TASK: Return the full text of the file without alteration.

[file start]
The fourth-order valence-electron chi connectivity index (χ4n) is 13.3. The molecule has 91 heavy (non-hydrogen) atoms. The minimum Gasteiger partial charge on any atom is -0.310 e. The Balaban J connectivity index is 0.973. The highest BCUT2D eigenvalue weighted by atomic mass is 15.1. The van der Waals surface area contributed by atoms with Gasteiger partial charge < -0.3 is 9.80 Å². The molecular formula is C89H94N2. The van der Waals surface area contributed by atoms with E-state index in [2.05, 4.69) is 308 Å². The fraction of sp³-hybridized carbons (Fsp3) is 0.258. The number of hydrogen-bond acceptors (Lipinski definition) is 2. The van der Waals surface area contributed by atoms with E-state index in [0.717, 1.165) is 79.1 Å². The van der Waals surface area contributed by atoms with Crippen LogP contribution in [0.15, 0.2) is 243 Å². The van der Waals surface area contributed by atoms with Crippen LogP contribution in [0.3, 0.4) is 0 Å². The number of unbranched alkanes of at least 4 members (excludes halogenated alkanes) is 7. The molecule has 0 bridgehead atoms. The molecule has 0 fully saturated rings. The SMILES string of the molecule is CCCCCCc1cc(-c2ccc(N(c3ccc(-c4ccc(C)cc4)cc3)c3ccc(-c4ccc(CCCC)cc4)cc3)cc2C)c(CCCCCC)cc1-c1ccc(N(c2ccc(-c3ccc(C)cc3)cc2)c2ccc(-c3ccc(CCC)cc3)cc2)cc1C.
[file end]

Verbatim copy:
The fourth-order valence-electron chi connectivity index (χ4n) is 13.3. The molecule has 91 heavy (non-hydrogen) atoms. The minimum Gasteiger partial charge on any atom is -0.310 e. The Balaban J connectivity index is 0.973. The highest BCUT2D eigenvalue weighted by atomic mass is 15.1. The van der Waals surface area contributed by atoms with Gasteiger partial charge < -0.3 is 9.80 Å². The molecular formula is C89H94N2. The van der Waals surface area contributed by atoms with E-state index in [2.05, 4.69) is 308 Å². The fraction of sp³-hybridized carbons (Fsp3) is 0.258. The number of hydrogen-bond acceptors (Lipinski definition) is 2. The van der Waals surface area contributed by atoms with E-state index in [0.717, 1.165) is 79.1 Å². The van der Waals surface area contributed by atoms with Crippen LogP contribution in [0.15, 0.2) is 243 Å². The van der Waals surface area contributed by atoms with Crippen LogP contribution in [0.3, 0.4) is 0 Å². The number of unbranched alkanes of at least 4 members (excludes halogenated alkanes) is 7. The molecule has 0 bridgehead atoms. The molecule has 0 fully saturated rings. The SMILES string of the molecule is CCCCCCc1cc(-c2ccc(N(c3ccc(-c4ccc(C)cc4)cc3)c3ccc(-c4ccc(CCCC)cc4)cc3)cc2C)c(CCCCCC)cc1-c1ccc(N(c2ccc(-c3ccc(C)cc3)cc2)c2ccc(-c3ccc(CCC)cc3)cc2)cc1C.